Joint Venture, Foster's former client, is not a party to this special action. We consider whether Towne or Bank, who were never Foster's clients, have standing to move to disqualify AK L.

Joint Venture won a motion for summary judgment against the Paveliches in the trial court, which is now the subject of a separate appeal.

"An attorney-client relationship is said to exist when the party divulging confidences and secrets to an attorney believes that he is approaching the attorney in a professional capacity with the intent to secure legal advice." Alexander v. Superior Court, 141 Ariz. 157, 162, 685 P.2d 1309, 1314 (1984) (quoting Trinity Ambulance Serv., Inc. v. G L Ambulance Servs., Inc., 578 F. Supp. 1280, 1283 (D.Conn. 1984)).

Towne was the managing partner of Joint Venture. Its vice president and general counsel, James B. Young, stated by affidavit that, during the time Foster represented Joint Venture, he and Foster

had numerous contacts on an attorney-client basis. . . . These contacts included phone and personal conversations discussing preparation of briefs and pleadings, involving case strategy matters, the taking of the depositions of two of the plaintiffs, . . . and other confidential matters.

Towne asserts that, because it shared confidential information with Foster to advance the common defense of Joint Venture and itself, it has standing to assert the conflict of interest that has arisen from Foster's joining its adversaries' firm. See Nemours Found. v. Gilbane, Aetna, Fed. Ins. Co., 632 F. Supp. 418, 423-24 n. 7 (D.Del. 1986) ("a fiduciary obligation, or `implied professional relation'" arose when one party permitted counsel for a similarly aligned party to review confidential documents in the expectation that counsel would act to advance their common interests in the suit).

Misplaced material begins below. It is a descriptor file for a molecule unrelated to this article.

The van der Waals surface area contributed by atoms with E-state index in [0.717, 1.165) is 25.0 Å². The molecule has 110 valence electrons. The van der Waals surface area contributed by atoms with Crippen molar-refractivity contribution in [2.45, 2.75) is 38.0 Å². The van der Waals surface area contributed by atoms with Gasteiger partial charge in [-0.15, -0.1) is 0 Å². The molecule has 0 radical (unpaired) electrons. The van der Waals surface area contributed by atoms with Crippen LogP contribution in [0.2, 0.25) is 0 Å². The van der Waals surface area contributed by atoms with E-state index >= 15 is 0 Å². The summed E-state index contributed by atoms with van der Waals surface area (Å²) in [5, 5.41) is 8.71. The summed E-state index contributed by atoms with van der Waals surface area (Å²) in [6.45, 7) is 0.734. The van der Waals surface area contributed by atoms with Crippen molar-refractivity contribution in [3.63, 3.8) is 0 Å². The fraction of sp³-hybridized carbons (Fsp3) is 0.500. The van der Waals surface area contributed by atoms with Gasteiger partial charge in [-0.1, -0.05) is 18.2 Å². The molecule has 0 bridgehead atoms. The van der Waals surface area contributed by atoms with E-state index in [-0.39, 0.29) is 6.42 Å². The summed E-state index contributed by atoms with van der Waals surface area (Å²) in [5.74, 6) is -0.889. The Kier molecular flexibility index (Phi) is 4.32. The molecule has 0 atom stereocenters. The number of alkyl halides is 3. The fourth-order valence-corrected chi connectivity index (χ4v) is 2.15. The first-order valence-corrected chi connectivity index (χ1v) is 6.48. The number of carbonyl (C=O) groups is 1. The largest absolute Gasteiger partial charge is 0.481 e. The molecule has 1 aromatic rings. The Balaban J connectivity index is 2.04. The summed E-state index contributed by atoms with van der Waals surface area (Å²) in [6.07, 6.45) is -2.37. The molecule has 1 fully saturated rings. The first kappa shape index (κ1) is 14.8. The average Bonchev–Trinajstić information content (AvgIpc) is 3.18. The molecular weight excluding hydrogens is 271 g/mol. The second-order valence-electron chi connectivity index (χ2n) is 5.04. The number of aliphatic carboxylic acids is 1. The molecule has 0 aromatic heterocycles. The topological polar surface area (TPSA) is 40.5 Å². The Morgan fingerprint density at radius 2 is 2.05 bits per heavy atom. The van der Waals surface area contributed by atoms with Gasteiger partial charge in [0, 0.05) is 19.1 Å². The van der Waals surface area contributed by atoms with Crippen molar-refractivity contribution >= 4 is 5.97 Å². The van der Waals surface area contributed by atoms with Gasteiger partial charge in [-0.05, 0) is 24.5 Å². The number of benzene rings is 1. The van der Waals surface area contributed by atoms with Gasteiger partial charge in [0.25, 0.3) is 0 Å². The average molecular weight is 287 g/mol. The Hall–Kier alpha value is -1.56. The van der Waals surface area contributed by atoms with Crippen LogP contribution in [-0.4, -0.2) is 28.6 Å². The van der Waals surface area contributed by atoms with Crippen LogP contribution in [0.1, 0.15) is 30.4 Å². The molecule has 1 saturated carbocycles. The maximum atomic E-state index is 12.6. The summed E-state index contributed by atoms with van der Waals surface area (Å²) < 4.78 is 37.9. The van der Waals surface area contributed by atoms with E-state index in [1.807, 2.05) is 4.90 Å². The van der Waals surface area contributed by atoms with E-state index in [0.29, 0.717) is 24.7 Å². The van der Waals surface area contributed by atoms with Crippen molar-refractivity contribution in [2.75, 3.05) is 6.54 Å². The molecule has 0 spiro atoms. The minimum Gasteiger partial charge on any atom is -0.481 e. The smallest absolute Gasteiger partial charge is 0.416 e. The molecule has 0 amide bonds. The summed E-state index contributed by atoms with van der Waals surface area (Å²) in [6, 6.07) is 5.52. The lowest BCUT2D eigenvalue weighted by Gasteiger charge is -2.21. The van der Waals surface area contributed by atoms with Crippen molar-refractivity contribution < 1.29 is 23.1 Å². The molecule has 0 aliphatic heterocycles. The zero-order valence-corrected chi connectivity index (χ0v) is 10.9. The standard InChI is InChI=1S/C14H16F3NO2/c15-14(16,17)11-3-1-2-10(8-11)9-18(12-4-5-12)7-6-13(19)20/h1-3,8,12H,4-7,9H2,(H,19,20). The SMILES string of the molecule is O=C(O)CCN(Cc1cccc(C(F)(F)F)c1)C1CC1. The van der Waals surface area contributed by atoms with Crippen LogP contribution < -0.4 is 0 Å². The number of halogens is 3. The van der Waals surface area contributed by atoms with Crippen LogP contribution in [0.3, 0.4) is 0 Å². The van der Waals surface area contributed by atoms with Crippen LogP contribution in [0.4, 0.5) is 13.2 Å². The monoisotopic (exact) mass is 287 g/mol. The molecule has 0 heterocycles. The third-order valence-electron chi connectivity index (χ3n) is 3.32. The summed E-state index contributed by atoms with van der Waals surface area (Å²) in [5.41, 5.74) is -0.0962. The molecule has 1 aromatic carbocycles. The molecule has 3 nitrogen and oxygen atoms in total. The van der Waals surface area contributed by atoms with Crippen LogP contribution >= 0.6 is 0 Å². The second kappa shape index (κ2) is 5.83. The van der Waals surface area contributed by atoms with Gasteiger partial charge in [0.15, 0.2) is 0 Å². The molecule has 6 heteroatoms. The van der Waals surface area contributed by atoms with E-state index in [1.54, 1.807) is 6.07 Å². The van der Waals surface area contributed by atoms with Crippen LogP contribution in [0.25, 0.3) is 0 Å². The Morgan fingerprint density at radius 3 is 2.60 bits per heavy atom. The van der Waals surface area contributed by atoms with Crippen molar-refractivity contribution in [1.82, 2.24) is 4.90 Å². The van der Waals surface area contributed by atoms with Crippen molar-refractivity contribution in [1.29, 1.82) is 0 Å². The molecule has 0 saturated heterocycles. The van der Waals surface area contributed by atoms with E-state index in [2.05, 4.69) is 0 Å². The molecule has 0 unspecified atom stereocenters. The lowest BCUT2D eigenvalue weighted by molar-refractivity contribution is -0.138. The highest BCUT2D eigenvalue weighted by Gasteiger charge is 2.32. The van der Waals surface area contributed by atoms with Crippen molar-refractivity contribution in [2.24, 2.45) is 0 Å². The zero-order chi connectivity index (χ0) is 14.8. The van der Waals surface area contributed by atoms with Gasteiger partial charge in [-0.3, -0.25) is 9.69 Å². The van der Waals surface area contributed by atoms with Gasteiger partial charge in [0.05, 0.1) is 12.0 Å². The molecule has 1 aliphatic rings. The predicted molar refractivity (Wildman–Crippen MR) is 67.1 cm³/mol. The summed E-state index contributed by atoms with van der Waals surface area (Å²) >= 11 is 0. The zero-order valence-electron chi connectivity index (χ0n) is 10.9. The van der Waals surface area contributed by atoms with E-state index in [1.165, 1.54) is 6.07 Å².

Bank also asserts a "common defense" privilege because, having aligned itself with Joint Venture and Towne, it included Foster among other counsel in a lunchtime strategy session during the deposition of a bank employee.

We need not determine in this case whether a "common defense" privilege extends as far as to include Bank. Co-parties sometimes find it mutually advantageous to present a common or coordinated position in a case. Such relationships are sometimes only transitory and, accordingly, entail some risk. We are reluctant to hold that a privileged relationship arises between one party and counsel for a co-party merely through discussions of common strategy.

In our order of June 19, 1992, we concluded that the Bank had standing. We have retreated from that holding in this opinion because it is unnecessary to this opinion, and we prefer to rest on narrower ground.

It suffices to address Towne's standing. Towne was not merely a co-party with Joint Venture. It was the managing partner of Joint Venture. Their defense was intertwined, and Towne's general counsel communicated with Foster on behalf of both Towne and Bank in the expectation that his confidences would be kept. We conclude that Towne has standing to assert the conflict of interest that arose when Foster joined the Paveliches' firm.

The Paveliches argue that even if Towne has standing, it waived the conflict through the oral comments of its lawyer, Gerald W. Alston. We cannot agree.